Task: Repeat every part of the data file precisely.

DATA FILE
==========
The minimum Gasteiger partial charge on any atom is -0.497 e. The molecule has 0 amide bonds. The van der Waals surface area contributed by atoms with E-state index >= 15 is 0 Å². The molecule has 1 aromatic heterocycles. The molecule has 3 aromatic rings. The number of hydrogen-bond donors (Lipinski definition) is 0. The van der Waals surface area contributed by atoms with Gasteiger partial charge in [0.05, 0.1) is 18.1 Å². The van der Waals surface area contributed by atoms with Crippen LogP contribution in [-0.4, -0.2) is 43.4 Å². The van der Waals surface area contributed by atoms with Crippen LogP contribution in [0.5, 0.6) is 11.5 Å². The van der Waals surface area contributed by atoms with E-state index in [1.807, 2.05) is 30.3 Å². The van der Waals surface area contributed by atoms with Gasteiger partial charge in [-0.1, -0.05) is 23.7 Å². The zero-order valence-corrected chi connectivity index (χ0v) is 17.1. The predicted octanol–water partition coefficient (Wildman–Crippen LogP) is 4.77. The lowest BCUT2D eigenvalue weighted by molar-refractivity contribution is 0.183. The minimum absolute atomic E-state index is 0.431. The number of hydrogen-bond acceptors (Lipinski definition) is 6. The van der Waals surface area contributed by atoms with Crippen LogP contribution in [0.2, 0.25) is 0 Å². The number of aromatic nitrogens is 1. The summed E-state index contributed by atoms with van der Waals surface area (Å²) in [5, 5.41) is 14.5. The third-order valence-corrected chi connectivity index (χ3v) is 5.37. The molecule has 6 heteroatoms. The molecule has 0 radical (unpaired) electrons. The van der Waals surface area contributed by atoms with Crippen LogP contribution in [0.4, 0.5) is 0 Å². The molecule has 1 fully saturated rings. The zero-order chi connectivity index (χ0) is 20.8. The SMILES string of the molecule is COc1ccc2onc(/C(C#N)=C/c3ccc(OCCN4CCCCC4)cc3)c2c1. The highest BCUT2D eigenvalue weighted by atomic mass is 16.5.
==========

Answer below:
The minimum Gasteiger partial charge on any atom is -0.497 e. The molecule has 0 amide bonds. The van der Waals surface area contributed by atoms with E-state index >= 15 is 0 Å². The molecule has 1 aromatic heterocycles. The molecule has 3 aromatic rings. The number of hydrogen-bond donors (Lipinski definition) is 0. The van der Waals surface area contributed by atoms with Gasteiger partial charge in [0.05, 0.1) is 18.1 Å². The van der Waals surface area contributed by atoms with Crippen LogP contribution in [-0.4, -0.2) is 43.4 Å². The van der Waals surface area contributed by atoms with Crippen LogP contribution in [0.5, 0.6) is 11.5 Å². The van der Waals surface area contributed by atoms with E-state index in [1.807, 2.05) is 30.3 Å². The van der Waals surface area contributed by atoms with Gasteiger partial charge in [-0.1, -0.05) is 23.7 Å². The zero-order valence-corrected chi connectivity index (χ0v) is 17.1. The predicted octanol–water partition coefficient (Wildman–Crippen LogP) is 4.77. The lowest BCUT2D eigenvalue weighted by molar-refractivity contribution is 0.183. The minimum absolute atomic E-state index is 0.431. The number of hydrogen-bond acceptors (Lipinski definition) is 6. The van der Waals surface area contributed by atoms with Crippen LogP contribution in [0.2, 0.25) is 0 Å². The number of aromatic nitrogens is 1. The summed E-state index contributed by atoms with van der Waals surface area (Å²) in [5, 5.41) is 14.5. The third-order valence-corrected chi connectivity index (χ3v) is 5.37. The molecule has 6 heteroatoms. The molecule has 0 radical (unpaired) electrons. The van der Waals surface area contributed by atoms with Crippen LogP contribution in [0.4, 0.5) is 0 Å². The molecule has 1 fully saturated rings. The zero-order chi connectivity index (χ0) is 20.8. The SMILES string of the molecule is COc1ccc2onc(/C(C#N)=C/c3ccc(OCCN4CCCCC4)cc3)c2c1. The highest BCUT2D eigenvalue weighted by atomic mass is 16.5.